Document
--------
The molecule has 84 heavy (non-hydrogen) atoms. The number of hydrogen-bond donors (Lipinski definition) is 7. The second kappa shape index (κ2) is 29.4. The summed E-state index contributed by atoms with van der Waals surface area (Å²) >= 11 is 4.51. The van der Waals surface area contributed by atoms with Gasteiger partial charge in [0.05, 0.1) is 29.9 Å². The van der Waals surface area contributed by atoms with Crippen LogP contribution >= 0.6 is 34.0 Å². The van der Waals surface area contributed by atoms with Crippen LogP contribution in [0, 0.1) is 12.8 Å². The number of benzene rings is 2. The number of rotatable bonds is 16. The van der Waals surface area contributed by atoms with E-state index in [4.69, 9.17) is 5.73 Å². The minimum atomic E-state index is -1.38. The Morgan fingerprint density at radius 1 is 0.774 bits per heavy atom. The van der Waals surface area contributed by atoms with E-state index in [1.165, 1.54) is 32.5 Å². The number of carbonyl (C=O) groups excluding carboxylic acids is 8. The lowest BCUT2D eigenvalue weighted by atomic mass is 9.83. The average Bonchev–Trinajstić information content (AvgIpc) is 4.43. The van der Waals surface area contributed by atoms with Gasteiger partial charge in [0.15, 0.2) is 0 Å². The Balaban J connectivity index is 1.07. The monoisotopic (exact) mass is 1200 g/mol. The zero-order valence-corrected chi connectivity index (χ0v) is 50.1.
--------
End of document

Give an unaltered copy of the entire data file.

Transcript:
The molecule has 84 heavy (non-hydrogen) atoms. The number of hydrogen-bond donors (Lipinski definition) is 7. The second kappa shape index (κ2) is 29.4. The summed E-state index contributed by atoms with van der Waals surface area (Å²) >= 11 is 4.51. The van der Waals surface area contributed by atoms with Gasteiger partial charge in [0.05, 0.1) is 29.9 Å². The van der Waals surface area contributed by atoms with Crippen LogP contribution >= 0.6 is 34.0 Å². The van der Waals surface area contributed by atoms with Crippen LogP contribution in [0, 0.1) is 12.8 Å². The number of benzene rings is 2. The number of rotatable bonds is 16. The van der Waals surface area contributed by atoms with E-state index in [4.69, 9.17) is 5.73 Å². The minimum atomic E-state index is -1.38. The Morgan fingerprint density at radius 1 is 0.774 bits per heavy atom. The van der Waals surface area contributed by atoms with E-state index in [1.165, 1.54) is 32.5 Å². The number of carbonyl (C=O) groups excluding carboxylic acids is 8. The lowest BCUT2D eigenvalue weighted by atomic mass is 9.83. The average Bonchev–Trinajstić information content (AvgIpc) is 4.43. The van der Waals surface area contributed by atoms with Gasteiger partial charge in [0.15, 0.2) is 0 Å². The Balaban J connectivity index is 1.07. The monoisotopic (exact) mass is 1200 g/mol. The zero-order valence-corrected chi connectivity index (χ0v) is 50.1.